Design Journal: Elohim


And let's make them REALLY creepy...
And let’s make them REALLY creepy…

One of the many things I’ve been trying to get off the ground in the last two years, more like three, is the Gnosis RPG. It’s a new game system and campaign setting designed to be gritty, dangerous, and easy to play and set up. The campaign world is the modern world, except it’s really not. See, all those conspiracy theories about rock music being a tool of Satanic cults, or that NASA is hiding aliens in Area 51, or that big businesses are really a front for an ancient conspiracy to rule the world after they kill most of the human population, are actually true.

Yup. Every. Last. One.

Magic is real. Science is being held back. Aliens are constantly trying to invade. Religion is a front. Tin foil hats really DO protect your brain from the spy satellites. And if you try hard enough, you can become the thing the monsters fear, become a monster yourself, or start your own conspiracy.

mocking conspiracy theories by jonathanlerner13 on DeviantArt

One of the things I wanted to do with this setting, though, was to give everything a “real-world” explanation, even if it involved fringe science or a stretch of what science said was allowed. Clearly, conservation of energy, momentum, and all those silly physics laws prevent pretty much all of this from existing, but by minimizing or at least giving some semblance of explanation, even if it’s flimsy, the game seems just a little more real. Respecting established science is one of the best ways to come up with a setting that feels fantastic yet plausible.

Take, for example, the simple matter of angels and demons.

I say simple in the same way that designing the space shuttle from scratch is simple.

I wanted to bring religious horror to Gnosis, and the idea of demonic possession and even angels as alien beings far removed from the fluffy-winged images of modern society appealed to me greatly. They would form two sides of one of the major conspiracies in the game’s universe. However, how to make them semi-realistic or at least sound plausible?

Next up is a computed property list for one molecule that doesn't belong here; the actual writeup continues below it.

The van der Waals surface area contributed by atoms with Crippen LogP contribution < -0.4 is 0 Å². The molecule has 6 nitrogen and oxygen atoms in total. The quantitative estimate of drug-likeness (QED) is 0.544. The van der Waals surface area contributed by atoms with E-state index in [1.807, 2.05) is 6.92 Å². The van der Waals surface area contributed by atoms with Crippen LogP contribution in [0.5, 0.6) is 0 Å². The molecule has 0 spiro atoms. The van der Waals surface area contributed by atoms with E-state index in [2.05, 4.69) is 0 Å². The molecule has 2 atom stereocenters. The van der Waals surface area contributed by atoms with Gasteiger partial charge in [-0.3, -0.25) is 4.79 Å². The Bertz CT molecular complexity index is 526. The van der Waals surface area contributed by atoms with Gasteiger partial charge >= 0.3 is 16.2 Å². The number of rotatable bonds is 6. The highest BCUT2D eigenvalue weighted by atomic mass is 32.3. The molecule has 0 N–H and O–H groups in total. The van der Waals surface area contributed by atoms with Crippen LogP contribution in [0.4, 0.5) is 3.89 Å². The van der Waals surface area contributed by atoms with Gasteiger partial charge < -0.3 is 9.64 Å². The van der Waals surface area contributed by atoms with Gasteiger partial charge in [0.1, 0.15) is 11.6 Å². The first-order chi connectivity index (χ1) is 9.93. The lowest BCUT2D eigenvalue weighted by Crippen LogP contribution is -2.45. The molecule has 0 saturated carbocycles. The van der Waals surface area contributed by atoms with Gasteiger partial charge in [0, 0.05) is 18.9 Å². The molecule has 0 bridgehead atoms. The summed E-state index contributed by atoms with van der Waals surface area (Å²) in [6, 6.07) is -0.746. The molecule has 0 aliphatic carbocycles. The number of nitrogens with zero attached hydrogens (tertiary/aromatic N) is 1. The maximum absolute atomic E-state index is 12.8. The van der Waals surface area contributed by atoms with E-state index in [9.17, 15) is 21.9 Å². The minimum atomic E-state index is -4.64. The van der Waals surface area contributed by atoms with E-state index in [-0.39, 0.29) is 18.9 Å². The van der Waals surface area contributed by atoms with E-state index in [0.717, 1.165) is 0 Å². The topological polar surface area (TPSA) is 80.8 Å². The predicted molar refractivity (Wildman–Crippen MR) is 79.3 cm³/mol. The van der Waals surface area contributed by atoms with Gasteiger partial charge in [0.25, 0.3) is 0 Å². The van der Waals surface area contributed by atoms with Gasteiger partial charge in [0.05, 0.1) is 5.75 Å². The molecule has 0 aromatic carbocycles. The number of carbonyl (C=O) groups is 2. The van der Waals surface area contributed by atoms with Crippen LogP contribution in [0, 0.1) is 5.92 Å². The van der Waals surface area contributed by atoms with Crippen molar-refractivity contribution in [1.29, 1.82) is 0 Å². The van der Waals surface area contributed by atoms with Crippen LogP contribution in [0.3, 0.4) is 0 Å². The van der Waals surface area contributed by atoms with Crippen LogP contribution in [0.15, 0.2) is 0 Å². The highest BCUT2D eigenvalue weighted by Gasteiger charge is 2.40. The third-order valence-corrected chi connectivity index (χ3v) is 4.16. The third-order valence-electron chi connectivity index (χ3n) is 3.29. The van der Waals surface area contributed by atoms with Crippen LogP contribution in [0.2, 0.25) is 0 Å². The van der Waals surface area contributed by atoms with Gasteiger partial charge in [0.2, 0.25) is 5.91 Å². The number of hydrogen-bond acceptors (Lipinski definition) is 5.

Firstly, I needed to figure out what was an angel and what was a demon.

I quickly settled on the idea that both angels and demons were not so different. In fact, in many myths, demons are fallen angels. That being said, perhaps the difference between both is more philosophical than physical. In that case, I needed a new name for this new creature and settled on the Elohim and that the titles of “angels” and “demons” were just one of the many cloaks they wore when seeking worship, an act that fed them psychic energy. The name is the ancient Hebrew name of God, and I figured a race of beings that present themselves as gods and divine beings would certainly approve of.

Angel or Demon by Reilune on DeviantArt

The most common ability both angels and demons seem to have is the ability to communicate with people despite not being in the same room, so telepathy is a must. Possession is also popular, more so for demons that angels, so that needs to get rolled in there. Barring that, what’s left?

Angels are often described as warriors, but the original texts describe them as beings that would not be out of place in a Lovecraftian horror story. They are supposedly massive, alien, and powerful. To even look at an angel is to invite death and destruction. In other words, their true form might not even be possible to have in-game. Demons are also usually described as horrific, so again there is some common ground between both camps of Elohim.

Of course, maybe the shapes and wild visions of angels and demons in the old texts are not real images, but rather hallucinations and deceit. Maybe Elohim wanted to appear as huge imposing wheels of fire and titanic beasts covered in a thousand eyes. Maybe this is part of how they bring worshippers to their side, and how, as demons, they torture others. Illusions, then, would be another power to have, but just letting them have the power of illusion is too broad. Maybe they can specifically alter the mood of those who see them in order to inspire fear. In high enough doses, that fear could manifest as visions of giant monsters. Consider how someone who is arachnophobic, for example, might see a tiny spider as a beast the size of a horse. Is this power psychic? Hormonal?

Bloodwind Angel by DreadJim on DeviantArt

That brings up the next aspect. Should Elohim even have physical bodies? Making them flesh and blood makes them real, but it also makes them supremely vulnerable. It also makes things like possession more difficult. How to justify a physical being entering and overlapping with another living creature’s body and mind? That pesky mass has to go somewhere right? Making the Elohim energy or gas or something similar would then make more sense.

But what about a compromise? Maybe Elohim are physical beings, but their effects on this world are entirely psychic. The only way they can communicate is through telepathy, providing a conduit for their powers to present themselves as gods and demons. This would also provide a path for the power of possession. Maybe they don’t exactly “possess” a person, but rather use people as puppets, and the sheer mental power from the angel or demon mind is enough to grant the possessed some powers of their own. If they ever actually crossed over into our world, though, then the physical aspects would come into play.

So what are the Elohim like physically? What would our heroes need to fight if these beings ever actually crossed into our reality?